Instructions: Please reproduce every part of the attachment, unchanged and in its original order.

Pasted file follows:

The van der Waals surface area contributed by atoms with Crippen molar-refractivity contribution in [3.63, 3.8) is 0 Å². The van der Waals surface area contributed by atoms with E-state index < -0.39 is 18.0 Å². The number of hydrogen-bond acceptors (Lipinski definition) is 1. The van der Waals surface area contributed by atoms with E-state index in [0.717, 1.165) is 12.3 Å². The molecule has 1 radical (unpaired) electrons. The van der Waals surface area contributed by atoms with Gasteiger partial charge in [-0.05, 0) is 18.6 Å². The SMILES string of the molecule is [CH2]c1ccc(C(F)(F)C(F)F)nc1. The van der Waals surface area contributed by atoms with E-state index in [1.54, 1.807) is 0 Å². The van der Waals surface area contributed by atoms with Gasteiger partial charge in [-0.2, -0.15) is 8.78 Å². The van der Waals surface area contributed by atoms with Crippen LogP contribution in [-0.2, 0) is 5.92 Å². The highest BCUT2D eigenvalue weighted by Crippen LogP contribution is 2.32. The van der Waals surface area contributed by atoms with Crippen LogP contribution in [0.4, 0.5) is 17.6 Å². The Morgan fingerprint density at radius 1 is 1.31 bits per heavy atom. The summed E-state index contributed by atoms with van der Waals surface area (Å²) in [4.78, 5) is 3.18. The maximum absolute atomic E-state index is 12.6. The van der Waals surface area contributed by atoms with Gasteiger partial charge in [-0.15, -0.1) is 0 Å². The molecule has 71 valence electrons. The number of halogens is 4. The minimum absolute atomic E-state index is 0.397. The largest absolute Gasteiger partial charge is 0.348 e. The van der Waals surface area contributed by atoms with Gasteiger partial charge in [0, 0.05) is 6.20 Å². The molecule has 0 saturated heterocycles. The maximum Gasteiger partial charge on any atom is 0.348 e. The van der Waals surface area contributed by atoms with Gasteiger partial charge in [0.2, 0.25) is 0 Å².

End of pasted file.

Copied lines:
The van der Waals surface area contributed by atoms with Crippen molar-refractivity contribution in [3.63, 3.8) is 0 Å². The van der Waals surface area contributed by atoms with E-state index < -0.39 is 18.0 Å². The number of hydrogen-bond acceptors (Lipinski definition) is 1. The van der Waals surface area contributed by atoms with E-state index in [0.717, 1.165) is 12.3 Å². The molecule has 1 radical (unpaired) electrons. The van der Waals surface area contributed by atoms with Gasteiger partial charge in [-0.05, 0) is 18.6 Å². The SMILES string of the molecule is [CH2]c1ccc(C(F)(F)C(F)F)nc1. The van der Waals surface area contributed by atoms with E-state index in [1.54, 1.807) is 0 Å². The van der Waals surface area contributed by atoms with Gasteiger partial charge in [-0.2, -0.15) is 8.78 Å². The van der Waals surface area contributed by atoms with Crippen LogP contribution in [-0.2, 0) is 5.92 Å². The highest BCUT2D eigenvalue weighted by Crippen LogP contribution is 2.32. The van der Waals surface area contributed by atoms with Crippen LogP contribution in [0.4, 0.5) is 17.6 Å². The Morgan fingerprint density at radius 1 is 1.31 bits per heavy atom. The summed E-state index contributed by atoms with van der Waals surface area (Å²) in [4.78, 5) is 3.18. The maximum absolute atomic E-state index is 12.6. The van der Waals surface area contributed by atoms with Gasteiger partial charge in [-0.15, -0.1) is 0 Å². The molecule has 71 valence electrons. The number of halogens is 4. The minimum absolute atomic E-state index is 0.397. The largest absolute Gasteiger partial charge is 0.348 e. The van der Waals surface area contributed by atoms with Gasteiger partial charge in [0, 0.05) is 6.20 Å². The molecule has 0 saturated heterocycles. The maximum Gasteiger partial charge on any atom is 0.348 e. The van der Waals surface area contributed by atoms with Gasteiger partial charge in [0.2, 0.25) is 0 Å².